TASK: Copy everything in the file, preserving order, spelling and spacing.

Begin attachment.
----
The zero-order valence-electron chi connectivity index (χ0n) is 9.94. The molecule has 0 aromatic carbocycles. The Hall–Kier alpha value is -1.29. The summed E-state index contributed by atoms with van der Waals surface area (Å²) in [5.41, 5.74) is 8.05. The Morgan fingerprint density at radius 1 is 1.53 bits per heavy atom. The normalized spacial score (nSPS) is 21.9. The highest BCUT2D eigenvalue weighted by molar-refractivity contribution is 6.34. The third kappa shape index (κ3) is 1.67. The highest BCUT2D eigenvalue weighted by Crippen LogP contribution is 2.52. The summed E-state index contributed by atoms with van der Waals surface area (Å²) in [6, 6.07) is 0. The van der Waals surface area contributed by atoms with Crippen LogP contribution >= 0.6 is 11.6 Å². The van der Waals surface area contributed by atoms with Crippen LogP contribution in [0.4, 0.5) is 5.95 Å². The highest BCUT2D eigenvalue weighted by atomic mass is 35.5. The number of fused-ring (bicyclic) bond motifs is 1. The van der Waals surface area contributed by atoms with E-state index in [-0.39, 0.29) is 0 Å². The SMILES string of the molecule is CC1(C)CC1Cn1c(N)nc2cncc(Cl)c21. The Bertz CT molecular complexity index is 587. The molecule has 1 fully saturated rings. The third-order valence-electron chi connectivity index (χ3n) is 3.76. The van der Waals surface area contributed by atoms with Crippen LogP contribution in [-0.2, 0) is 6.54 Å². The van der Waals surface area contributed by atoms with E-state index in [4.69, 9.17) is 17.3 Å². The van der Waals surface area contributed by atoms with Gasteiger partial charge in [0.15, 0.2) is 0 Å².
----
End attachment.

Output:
The zero-order valence-electron chi connectivity index (χ0n) is 9.94. The molecule has 0 aromatic carbocycles. The Hall–Kier alpha value is -1.29. The summed E-state index contributed by atoms with van der Waals surface area (Å²) in [5.41, 5.74) is 8.05. The Morgan fingerprint density at radius 1 is 1.53 bits per heavy atom. The normalized spacial score (nSPS) is 21.9. The highest BCUT2D eigenvalue weighted by molar-refractivity contribution is 6.34. The third kappa shape index (κ3) is 1.67. The highest BCUT2D eigenvalue weighted by Crippen LogP contribution is 2.52. The summed E-state index contributed by atoms with van der Waals surface area (Å²) in [6, 6.07) is 0. The van der Waals surface area contributed by atoms with Crippen LogP contribution >= 0.6 is 11.6 Å². The van der Waals surface area contributed by atoms with Crippen LogP contribution in [0.4, 0.5) is 5.95 Å². The highest BCUT2D eigenvalue weighted by atomic mass is 35.5. The number of fused-ring (bicyclic) bond motifs is 1. The van der Waals surface area contributed by atoms with E-state index in [-0.39, 0.29) is 0 Å². The SMILES string of the molecule is CC1(C)CC1Cn1c(N)nc2cncc(Cl)c21. The Bertz CT molecular complexity index is 587. The molecule has 1 fully saturated rings. The third-order valence-electron chi connectivity index (χ3n) is 3.76. The van der Waals surface area contributed by atoms with Crippen LogP contribution in [-0.2, 0) is 6.54 Å². The van der Waals surface area contributed by atoms with E-state index in [4.69, 9.17) is 17.3 Å². The van der Waals surface area contributed by atoms with Gasteiger partial charge in [0.15, 0.2) is 0 Å².